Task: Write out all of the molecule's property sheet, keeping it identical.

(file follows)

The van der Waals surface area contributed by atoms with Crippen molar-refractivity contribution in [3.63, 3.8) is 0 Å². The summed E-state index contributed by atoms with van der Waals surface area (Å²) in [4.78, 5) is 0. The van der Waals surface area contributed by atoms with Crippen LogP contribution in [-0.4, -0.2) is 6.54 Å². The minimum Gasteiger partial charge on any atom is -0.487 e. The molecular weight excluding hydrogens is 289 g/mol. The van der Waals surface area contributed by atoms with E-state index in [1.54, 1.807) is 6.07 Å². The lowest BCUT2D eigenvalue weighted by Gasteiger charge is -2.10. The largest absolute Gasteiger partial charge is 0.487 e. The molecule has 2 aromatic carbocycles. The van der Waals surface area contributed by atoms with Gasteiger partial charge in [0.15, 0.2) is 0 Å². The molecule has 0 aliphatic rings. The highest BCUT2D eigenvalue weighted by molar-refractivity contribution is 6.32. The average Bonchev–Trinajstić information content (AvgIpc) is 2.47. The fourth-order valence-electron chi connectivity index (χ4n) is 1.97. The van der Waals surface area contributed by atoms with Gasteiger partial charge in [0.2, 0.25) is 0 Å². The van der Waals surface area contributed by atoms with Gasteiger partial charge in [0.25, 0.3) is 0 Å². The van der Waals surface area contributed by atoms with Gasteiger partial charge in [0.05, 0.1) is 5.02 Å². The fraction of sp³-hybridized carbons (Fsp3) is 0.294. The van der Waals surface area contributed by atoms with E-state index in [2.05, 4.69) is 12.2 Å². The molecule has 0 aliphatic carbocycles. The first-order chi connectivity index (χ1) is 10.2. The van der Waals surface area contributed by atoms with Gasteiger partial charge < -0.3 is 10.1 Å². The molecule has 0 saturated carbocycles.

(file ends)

The van der Waals surface area contributed by atoms with Crippen molar-refractivity contribution in [3.63, 3.8) is 0 Å². The summed E-state index contributed by atoms with van der Waals surface area (Å²) in [4.78, 5) is 0. The van der Waals surface area contributed by atoms with Crippen LogP contribution in [-0.4, -0.2) is 6.54 Å². The minimum Gasteiger partial charge on any atom is -0.487 e. The molecular weight excluding hydrogens is 289 g/mol. The van der Waals surface area contributed by atoms with E-state index in [1.54, 1.807) is 6.07 Å². The lowest BCUT2D eigenvalue weighted by Gasteiger charge is -2.10. The largest absolute Gasteiger partial charge is 0.487 e. The molecule has 2 aromatic carbocycles. The van der Waals surface area contributed by atoms with Gasteiger partial charge in [0.15, 0.2) is 0 Å². The molecule has 0 aliphatic rings. The highest BCUT2D eigenvalue weighted by molar-refractivity contribution is 6.32. The average Bonchev–Trinajstić information content (AvgIpc) is 2.47. The fourth-order valence-electron chi connectivity index (χ4n) is 1.97. The van der Waals surface area contributed by atoms with Gasteiger partial charge in [0.2, 0.25) is 0 Å². The van der Waals surface area contributed by atoms with Gasteiger partial charge in [0.25, 0.3) is 0 Å². The van der Waals surface area contributed by atoms with Gasteiger partial charge in [0.05, 0.1) is 5.02 Å². The fraction of sp³-hybridized carbons (Fsp3) is 0.294. The van der Waals surface area contributed by atoms with E-state index in [2.05, 4.69) is 12.2 Å². The molecule has 0 aliphatic carbocycles. The first-order chi connectivity index (χ1) is 10.2. The van der Waals surface area contributed by atoms with Gasteiger partial charge < -0.3 is 10.1 Å². The molecule has 0 saturated carbocycles.